The Future of Fibre Channel Up for Discussion


I came across an interesting article over at The Register this week predicting the end of Fibre Channel as we know it.


As readers of this blog well know, there's no shortage of opinion as to the future of Fibre Channel. The iSCSI crowd will no doubt inform anyone who cares to ask how their technology will eat FC's lunch in a few years. And now that 6 Gbps SAS technology is on the doorstep, the challenges to Fibre Channel are increasing by the day.


What's different about The Register piece, penned by Chris Mellor, is that it lays out the most likely scenario in which Fibre Channel will cease to be a physical presence in the data center but will then live on as an element of the unified fabric.


The bad news is that much of the hardware that makes up the Fibre Channel Arbitrated Loop (FCAL) within the storage array will probably fall by the wayside with the introduction of SAS backplanes. On the network, the placement of Fibre Channel over Ethernet will gradually transfer the physical network onto Ethernet devices, pushing native Fibre Channel HBAs, switches and directors into the dustbin. And should someone ever get the bright idea to extend SAS over the Ethernet, then that will eliminate the need for FCoE as well.


It's a good story, but does it hold water? The Fibre Channel community continues to play one trump card against all naysayers: that most FC users are quite happy with their storage performance and see rival schemes as cheaper but not as good. Over at Storagebod, a recent post even calls into question the supposed complexity of Fibre Channel, arguing that things like zoning and LUN masking are no more difficult than allocating IP addresses, particularly in large, complex environments.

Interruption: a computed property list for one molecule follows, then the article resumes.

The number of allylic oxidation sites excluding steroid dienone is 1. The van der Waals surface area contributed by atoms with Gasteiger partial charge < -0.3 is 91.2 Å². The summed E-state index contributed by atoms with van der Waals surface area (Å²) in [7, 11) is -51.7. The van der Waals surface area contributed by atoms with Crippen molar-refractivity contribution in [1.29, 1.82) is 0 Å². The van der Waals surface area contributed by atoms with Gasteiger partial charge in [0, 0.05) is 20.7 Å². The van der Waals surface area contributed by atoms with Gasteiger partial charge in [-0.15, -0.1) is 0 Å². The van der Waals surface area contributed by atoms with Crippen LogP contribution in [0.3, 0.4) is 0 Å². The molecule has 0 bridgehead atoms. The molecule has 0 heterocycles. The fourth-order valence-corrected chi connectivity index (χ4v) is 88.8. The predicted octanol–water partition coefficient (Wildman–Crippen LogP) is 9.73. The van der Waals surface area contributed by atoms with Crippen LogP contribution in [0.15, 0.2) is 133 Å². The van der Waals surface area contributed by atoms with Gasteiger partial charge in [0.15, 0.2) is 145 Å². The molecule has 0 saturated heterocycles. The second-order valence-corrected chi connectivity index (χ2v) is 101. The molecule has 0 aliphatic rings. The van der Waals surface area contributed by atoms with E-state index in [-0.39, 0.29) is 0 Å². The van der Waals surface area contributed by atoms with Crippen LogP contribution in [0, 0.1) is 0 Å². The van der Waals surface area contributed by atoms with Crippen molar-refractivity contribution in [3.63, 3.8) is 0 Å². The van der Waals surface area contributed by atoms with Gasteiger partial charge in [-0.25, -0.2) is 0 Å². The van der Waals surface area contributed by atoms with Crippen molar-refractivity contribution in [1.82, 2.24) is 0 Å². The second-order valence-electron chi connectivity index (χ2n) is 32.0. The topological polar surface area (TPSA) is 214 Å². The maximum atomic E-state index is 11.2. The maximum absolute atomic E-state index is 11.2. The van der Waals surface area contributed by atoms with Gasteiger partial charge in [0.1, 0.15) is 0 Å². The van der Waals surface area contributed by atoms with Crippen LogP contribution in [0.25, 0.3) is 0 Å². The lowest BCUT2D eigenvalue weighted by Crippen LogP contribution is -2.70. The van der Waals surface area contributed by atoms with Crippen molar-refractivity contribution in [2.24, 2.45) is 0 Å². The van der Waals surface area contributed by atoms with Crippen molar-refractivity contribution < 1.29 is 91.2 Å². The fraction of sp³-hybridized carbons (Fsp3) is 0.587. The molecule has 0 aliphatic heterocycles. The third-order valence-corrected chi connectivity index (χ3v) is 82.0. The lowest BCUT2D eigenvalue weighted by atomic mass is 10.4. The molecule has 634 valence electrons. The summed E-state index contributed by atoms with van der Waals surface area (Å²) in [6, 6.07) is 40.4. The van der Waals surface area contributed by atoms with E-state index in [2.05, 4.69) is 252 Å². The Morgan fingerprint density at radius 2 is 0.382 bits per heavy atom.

Then there is the development of Fibre Channel hardware, still rolling along at a healthy clip. OnPath Technologies, for example, recently released the largest Fibre Channel switch on record, an 8G device that scales up to 1,536 ports. The UCS 2900 also features a patented backplane that can move data at 34 Tbps.


Chip-level developments are also moving ahead. At Storage Networking World, PMC-Sierra showed off a new ultra-fast Fibre Channel controller, the Tachyon QE8e+, capable of 1.6 million IOPS with bi-directional encryption/decryption and full duplex on all ports simultaneously.


Philosophers, and some physicists, say the past is fixed but the future is in flux. Fibre Channel has had a notable past, but there are certainly questions about its future. Still, if the Fibre Channel community is willing to stick by the technology, there will always be someone to provide it.